Local authorities could be able to double the amount they can currently invest in infrastructure, under plans published for consultation today.
Communities Secretary Eric Pickles said the proposed legislative change could enable councils to invest another £22bn in infrastructure such as new housing, roads and rail projects.
The 89 local funds that make up the Local Government Pension Scheme in England and Wales currently hold combined investment assets worth £150bn. Rules aimed at limiting the risk to the taxpayer and scheme members mean that no more than 15% can be invested using partnership arrangements, which include many types of infrastructure investment.
But under the plans launched today, this upper limit could be increased to 30%, or the government could create a new dedicated investment class for infrastructure investments, with a separate limit of 15%.
Pickles said: 'Unlocking Town Hall pension pots so they can be used to invest in vital infrastructure projects is a common sense decision that will help this country complete on a global scale and get Britain building.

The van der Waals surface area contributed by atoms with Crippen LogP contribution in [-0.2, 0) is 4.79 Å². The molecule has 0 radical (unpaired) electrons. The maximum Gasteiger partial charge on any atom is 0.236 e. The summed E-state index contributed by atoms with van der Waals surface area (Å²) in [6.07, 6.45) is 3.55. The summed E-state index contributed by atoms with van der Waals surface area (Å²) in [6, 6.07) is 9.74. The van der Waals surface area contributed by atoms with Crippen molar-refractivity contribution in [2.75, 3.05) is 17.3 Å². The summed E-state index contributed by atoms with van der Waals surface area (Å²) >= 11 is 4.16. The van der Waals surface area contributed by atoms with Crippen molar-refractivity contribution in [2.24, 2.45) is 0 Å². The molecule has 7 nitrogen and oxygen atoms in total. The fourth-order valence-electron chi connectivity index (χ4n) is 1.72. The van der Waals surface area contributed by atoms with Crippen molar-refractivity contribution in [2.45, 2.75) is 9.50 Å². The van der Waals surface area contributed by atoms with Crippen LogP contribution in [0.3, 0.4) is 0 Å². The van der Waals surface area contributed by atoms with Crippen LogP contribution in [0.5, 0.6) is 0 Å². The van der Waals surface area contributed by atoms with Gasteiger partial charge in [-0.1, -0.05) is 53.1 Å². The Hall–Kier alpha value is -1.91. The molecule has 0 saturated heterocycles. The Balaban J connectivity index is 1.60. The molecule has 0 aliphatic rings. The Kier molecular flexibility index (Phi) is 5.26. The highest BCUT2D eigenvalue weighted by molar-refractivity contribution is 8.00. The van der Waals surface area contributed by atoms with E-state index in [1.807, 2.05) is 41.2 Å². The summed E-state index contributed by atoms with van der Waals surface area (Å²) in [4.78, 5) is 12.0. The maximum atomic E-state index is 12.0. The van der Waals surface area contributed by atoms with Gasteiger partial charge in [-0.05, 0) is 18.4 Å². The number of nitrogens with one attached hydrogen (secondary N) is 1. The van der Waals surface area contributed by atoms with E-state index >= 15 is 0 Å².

'By lifting the restrictions controlling local pension investments councils could pump a further £22bn directly into job creating infrastructure projects that will boost our economy.
He added: 'This is potentially a huge development and investment opportunity we simply cannot afford to ignore that also allows us to maintain long-term value for money for the taxpayer.'
Two council pension funds - the Strathclyde Pension Fund and West Midlands Pension Fund were among the founding members of the Treasury-backed Pension Infrastructure Platform, which aims to invest £2bn of UK pension fund money in infrastructure projects.
Rhian Kelly, CBI director for business environment, welcomed the latest move to encourage pension funds to invest in UK infrastructure.
'Local government pension funds are some of the largest in the country and many already have experience of investing in infrastructure and housing. Infrastructure projects should be a natural fit for these funds, which have very long time-horizons and are looking for a healthy investment return,' she said.
'Lifting restrictions should allow them to take a more prominent role in deepening pension funds' involvement in infrastructure financing.
'But we cannot afford to rest on our laurels. More must be done to ensure we deliver a pipeline of investable projects and ensure that the real priorities - the projects of national economic significance - are given all possible support.'
The consultation runs until December 18.